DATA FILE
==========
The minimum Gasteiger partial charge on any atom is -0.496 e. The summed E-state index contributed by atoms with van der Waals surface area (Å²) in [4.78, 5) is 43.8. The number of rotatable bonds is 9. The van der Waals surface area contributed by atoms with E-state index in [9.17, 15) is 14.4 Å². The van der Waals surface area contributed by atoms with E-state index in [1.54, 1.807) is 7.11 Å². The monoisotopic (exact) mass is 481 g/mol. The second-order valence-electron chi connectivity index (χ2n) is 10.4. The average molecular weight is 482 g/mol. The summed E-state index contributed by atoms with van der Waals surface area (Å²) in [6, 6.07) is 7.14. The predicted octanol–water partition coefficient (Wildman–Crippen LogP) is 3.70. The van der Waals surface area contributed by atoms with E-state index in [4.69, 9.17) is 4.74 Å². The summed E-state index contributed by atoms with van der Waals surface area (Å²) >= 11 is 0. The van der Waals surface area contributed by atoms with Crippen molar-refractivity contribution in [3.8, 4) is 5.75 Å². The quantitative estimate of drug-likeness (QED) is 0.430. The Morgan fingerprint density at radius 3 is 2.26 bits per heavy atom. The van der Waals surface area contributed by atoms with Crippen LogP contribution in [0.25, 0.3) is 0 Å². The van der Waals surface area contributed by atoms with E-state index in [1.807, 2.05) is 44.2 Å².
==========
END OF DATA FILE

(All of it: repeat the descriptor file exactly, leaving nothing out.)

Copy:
The minimum Gasteiger partial charge on any atom is -0.496 e. The summed E-state index contributed by atoms with van der Waals surface area (Å²) in [4.78, 5) is 43.8. The number of rotatable bonds is 9. The van der Waals surface area contributed by atoms with E-state index in [9.17, 15) is 14.4 Å². The van der Waals surface area contributed by atoms with E-state index in [1.54, 1.807) is 7.11 Å². The monoisotopic (exact) mass is 481 g/mol. The second-order valence-electron chi connectivity index (χ2n) is 10.4. The average molecular weight is 482 g/mol. The summed E-state index contributed by atoms with van der Waals surface area (Å²) in [6, 6.07) is 7.14. The predicted octanol–water partition coefficient (Wildman–Crippen LogP) is 3.70. The van der Waals surface area contributed by atoms with E-state index in [4.69, 9.17) is 4.74 Å². The summed E-state index contributed by atoms with van der Waals surface area (Å²) >= 11 is 0. The van der Waals surface area contributed by atoms with Crippen molar-refractivity contribution in [3.8, 4) is 5.75 Å². The quantitative estimate of drug-likeness (QED) is 0.430. The Morgan fingerprint density at radius 3 is 2.26 bits per heavy atom. The van der Waals surface area contributed by atoms with Crippen LogP contribution in [0.25, 0.3) is 0 Å². The van der Waals surface area contributed by atoms with E-state index in [1.807, 2.05) is 44.2 Å².